Why fire Mike Brown five games into a season when he had his new, expensive, high-powered starting lineup for just one game? And not all of training camp.
It’s not something from those five games alone, it goes back longer than that. Longer than preseason. If Lakers management didn’t think Brown was right for this job, they should have fired him last summer. That’s when you make your sweeping changes, not mid-season when the new coach is behind the 8-ball trying to catch up. Firing a coach five games into a season is admitting you made a mistake before but didn’t want to correct it then.
Lakers management wasn’t being proactive, they reached for the panic button. Proactive would have been making a move in July.
I can appreciate the argument why this was the right move in a big picture way — the Lakers were in full win-now mode following getting Steve Nash and Dwight Howard to go with Kobe Bryant and Pau Gasol.
If you want to say that the Lakers looked ugly — with turnovers and sloppy defense — in their 1-4 start, you’d be right. If you want to say Mike Brown might not be the right coach for this group of players, I’m not even going argue with you that much. If you want to say he couldn’t turn it around, you could very well have a point.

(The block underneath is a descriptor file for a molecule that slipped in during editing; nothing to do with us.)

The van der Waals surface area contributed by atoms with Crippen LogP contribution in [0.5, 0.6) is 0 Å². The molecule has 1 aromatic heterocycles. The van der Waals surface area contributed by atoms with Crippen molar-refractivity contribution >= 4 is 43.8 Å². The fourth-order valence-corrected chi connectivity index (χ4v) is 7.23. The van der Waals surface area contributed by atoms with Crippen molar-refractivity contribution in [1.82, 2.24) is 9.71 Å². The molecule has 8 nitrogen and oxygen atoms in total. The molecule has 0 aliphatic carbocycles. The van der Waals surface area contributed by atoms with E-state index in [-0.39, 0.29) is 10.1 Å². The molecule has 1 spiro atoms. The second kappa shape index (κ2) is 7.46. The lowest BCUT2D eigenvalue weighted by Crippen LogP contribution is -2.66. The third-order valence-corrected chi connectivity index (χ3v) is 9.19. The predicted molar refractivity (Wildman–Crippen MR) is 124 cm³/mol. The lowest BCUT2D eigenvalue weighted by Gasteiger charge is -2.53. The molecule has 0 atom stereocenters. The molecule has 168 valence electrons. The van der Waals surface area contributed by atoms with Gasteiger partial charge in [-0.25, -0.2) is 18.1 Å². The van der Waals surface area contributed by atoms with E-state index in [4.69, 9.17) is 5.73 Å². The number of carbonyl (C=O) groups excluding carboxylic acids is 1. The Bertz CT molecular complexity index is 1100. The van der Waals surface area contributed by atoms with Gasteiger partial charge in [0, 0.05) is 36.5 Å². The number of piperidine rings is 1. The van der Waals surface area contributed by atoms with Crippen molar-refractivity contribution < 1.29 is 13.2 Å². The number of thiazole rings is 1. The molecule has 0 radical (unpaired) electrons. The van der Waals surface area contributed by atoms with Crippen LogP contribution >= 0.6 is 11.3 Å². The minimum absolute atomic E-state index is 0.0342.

But then you don’t let him plan all summer and hire new lead assistant Eddie Jordan to bring in the Princeton offense. You don’t watch in silence as he spends all training camp working on said offense.
And you don’t watch him start the season then decide it’s time to pull the rug out from under him. I still think this had to come after some push from the players, but that doesn’t make the timing any better.
To give Mike Brown just five regular season games, one with his full starting five (following a training camp loaded with injuries), then decide he can’t do the job is just an overreaction. A knee jerk reaction to a problem that they didn’t solve over the summer. This is not the kind of reaction we expect from the Lakers, who are generally proactive and well thought out. They are patient and smart, but this was neither. (Actually, the really smart move would have been to hire Rick Adelman instead of Brown, but that ship has sailed.)
Brown may have had to go, but that should have happened months ago if it was the case. So the question remains: